The work exhibited at the first Red Mare exhibition is diverse by design. One of the artists’ primary aims is to show whilst there are common factors that affect women artists, the art women produce is never recognisably ‘female’.
Joanna Greenhill’s work makes use of this dialectic between what has traditionally been seen as opposing masculine and feminine properties by mixing the strong and the weak, the passive and the active. She works from the floor, utilising its strength and support, harnessing its potential energy. Greenhill heaps small, spherical vessels onto the floor. Some are formed in clay; delicate and thin. Others are beaten from lead, their fragility revealing the history of their treatment. Water is trapped in the bottom of these bowls investing the fluid with a stillness. As the story of the work unfolds the viewer eventually becomes aware of the positioning of the objects, for they are placed symmetrically. The darkness of the lead regularly punctuates the clay’s lighter hue. Greenhill’s work alludes to the natural environment, to organic patterns and the earth’s elements.
Anna Nowasielska is also sensitive to the materials she uses. However her work takes more reference from human instincts to make barriers and create structures than from natural surroundings. In her piece Maze plywood strips are placed concentrically so as to form the puzzle of the title. Soft white folds of cotton are sandwiched between the hard wood creating a contrast of texture. Perhaps because of the blanched quality of the piece it functions like an architectural model, disrupting the sense of scale. One can see it as a fantastic palace, a mighty ziggurat or even literally as a vast maze where the viewer might be transported to wander the echoing corridors.
Sheila Trow’s work avoids such fantasy lands. Trow states she “seeks something new from the people, places and objects familiar to me”. She uses photography, the medium that “never lies” to make the most intimate statements about herself and her relationship with her family. Hers is a knowing use of the camera. She often hints at past genres, and, like Susan Hiller is able to manipulate the form of photography most used in our society; the passport photo. In the series Relative Not Absolute (1987/8) she can be seen exploring notions of self by projecting a recent self-portrait onto a photograph of herself as a young child. By transposing these two realities into the same time span she opens up many questions of continuity of self. When she adopts this method to juxtapose images of her mother and herself at the same age she seems to voice a deep female anxiety; the inescapable fate of following one’s first role model through life.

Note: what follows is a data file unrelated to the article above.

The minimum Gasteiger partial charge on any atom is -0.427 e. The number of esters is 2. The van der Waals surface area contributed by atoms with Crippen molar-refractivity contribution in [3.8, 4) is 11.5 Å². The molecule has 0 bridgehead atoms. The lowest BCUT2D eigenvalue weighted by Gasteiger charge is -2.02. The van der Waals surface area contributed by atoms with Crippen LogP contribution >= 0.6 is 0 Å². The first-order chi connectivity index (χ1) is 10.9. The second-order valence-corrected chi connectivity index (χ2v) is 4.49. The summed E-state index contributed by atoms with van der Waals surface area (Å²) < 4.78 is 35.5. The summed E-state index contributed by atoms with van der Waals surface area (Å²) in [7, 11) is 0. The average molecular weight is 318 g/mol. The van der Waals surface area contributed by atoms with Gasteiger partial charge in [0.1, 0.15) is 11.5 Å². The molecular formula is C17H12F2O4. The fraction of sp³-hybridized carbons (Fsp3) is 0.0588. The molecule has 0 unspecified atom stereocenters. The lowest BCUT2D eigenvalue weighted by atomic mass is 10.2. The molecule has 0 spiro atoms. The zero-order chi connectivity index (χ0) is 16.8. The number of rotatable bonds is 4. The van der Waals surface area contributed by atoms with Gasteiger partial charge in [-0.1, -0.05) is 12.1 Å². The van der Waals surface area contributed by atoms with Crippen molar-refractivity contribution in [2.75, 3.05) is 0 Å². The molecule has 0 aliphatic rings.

Trow’s piece on her grandmother is one of her most moving. The first image of a strong, round, middle aged woman larking on the beach is set against a severe portrait of the woman today. She is clear-eyed, looking straight at the viewer almost defying us to make the comparisons so inevitably set up for us.
Suzanne Montgomery’s large paintings of figures in landscape display a kind of nervous tension. The psychological drama of the figuers is well expressed in the tenuous mark making of the drawings. Tara Sabharwal concentrates on small ephemeral water colours which belie their medium to depict gruesome, fantastic happenings. Marcia Ley and Annette Chevallier, founder members of the group, exhibit prints and paintings; vibrant works that create form by their use of colour. Karne Rann’s, suspended paper installations, fill the space with light and air. One disappointment was the work on display from Sam Ainsley. Having seen Ainsley’s huge, startling hangings at the Scottish Museum of Modern Art (“The Vigorous Imagination” 1987) it was disappointing to see her represented by a relatively small work from 1986.
Feminist politics are the foundation of this group and exhibition and as such do not need to be its immediate content. An important aspect of this exhibition has been the number of workshops and discussions held by the group during the show, thus engaging in a continuous dialogue of questioning and educating. How ever the most exciting element is that these successful artists are not distancing themselves from Feminism but are using it to understand their own positions and thus ensuring strength for the future.